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GaAs solar cells using monolithically integrated II-VI semiconductors for roughened surfaces

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When sunlight interacts with a solar cell the light excites electrons in the cell which are collected as electricity. The solar cell operates more efficiently the longer the light interacts within the cell. This is accomplished by increasing the length of the path the light travels in the cell material. One way this is done is to make the solar cell thicker. Unfortunately this increases the distance the electrons must travel to the contacts in the solar cell where they are collected allowing them more opportunity to recombine with the cell material. A solar cell is more efficient when it is made thinner but allows light to travel a longer path in the cell material. Light trapping techniques are common in silicon based solar cells. However this is more challenging for other material systems. To address this problem researchers at Arizona State University have developed a method for scattering light by attaching a layer to the back side of thin-film solar cells or other material systems. A roughened layer of ZnSe (zinc selenide) is deposited on the back of the cell. A reflective foil is then attached to the back of the ZnSe layer. This method increases solar cell efficiency because it increases the distance the light travels in the solar cell. Potential Applications: 1) Production of solar-grade silicon 2) More energy-efficient refining of many industry metals such as aluminum and copper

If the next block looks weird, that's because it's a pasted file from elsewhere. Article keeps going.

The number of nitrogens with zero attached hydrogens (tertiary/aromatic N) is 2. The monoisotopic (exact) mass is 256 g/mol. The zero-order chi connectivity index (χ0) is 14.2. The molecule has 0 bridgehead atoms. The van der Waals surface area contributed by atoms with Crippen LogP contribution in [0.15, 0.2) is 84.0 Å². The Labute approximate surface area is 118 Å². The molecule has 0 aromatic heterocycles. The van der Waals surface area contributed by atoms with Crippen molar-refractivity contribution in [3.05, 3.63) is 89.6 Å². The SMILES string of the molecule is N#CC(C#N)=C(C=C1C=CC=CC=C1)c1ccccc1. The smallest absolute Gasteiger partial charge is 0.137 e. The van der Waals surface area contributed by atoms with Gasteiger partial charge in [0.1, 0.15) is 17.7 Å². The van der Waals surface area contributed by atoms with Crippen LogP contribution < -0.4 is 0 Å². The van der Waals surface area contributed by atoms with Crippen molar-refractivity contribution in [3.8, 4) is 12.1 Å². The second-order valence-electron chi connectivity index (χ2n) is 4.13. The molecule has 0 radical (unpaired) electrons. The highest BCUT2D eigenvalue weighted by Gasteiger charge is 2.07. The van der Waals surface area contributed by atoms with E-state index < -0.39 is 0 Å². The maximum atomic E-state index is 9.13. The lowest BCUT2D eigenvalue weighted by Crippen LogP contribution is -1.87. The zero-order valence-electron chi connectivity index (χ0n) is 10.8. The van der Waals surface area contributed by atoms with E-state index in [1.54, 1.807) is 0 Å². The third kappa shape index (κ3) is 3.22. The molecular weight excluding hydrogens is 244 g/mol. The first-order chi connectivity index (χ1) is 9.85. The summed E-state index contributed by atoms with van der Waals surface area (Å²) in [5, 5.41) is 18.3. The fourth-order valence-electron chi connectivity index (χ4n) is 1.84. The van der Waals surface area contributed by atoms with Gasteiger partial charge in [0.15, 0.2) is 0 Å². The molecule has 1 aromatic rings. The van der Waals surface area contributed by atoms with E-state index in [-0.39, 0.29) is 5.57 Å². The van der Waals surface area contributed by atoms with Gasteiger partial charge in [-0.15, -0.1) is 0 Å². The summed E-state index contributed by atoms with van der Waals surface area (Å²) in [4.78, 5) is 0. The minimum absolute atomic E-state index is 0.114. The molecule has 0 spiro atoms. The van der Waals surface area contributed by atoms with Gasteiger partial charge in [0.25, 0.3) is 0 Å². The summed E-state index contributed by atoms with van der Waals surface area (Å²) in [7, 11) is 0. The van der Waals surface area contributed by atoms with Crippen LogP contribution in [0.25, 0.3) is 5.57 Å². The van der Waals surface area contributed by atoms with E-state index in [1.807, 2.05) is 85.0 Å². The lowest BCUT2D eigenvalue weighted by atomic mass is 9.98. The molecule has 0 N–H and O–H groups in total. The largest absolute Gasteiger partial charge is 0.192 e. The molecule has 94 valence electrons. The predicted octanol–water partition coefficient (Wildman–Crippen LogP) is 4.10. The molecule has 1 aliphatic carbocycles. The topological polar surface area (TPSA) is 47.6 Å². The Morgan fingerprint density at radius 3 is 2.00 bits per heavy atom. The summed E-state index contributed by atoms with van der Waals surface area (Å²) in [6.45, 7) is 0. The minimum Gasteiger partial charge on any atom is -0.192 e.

1) Single-junction solar cells 2) Multi-junction solar cells 3) Infrared Detectors

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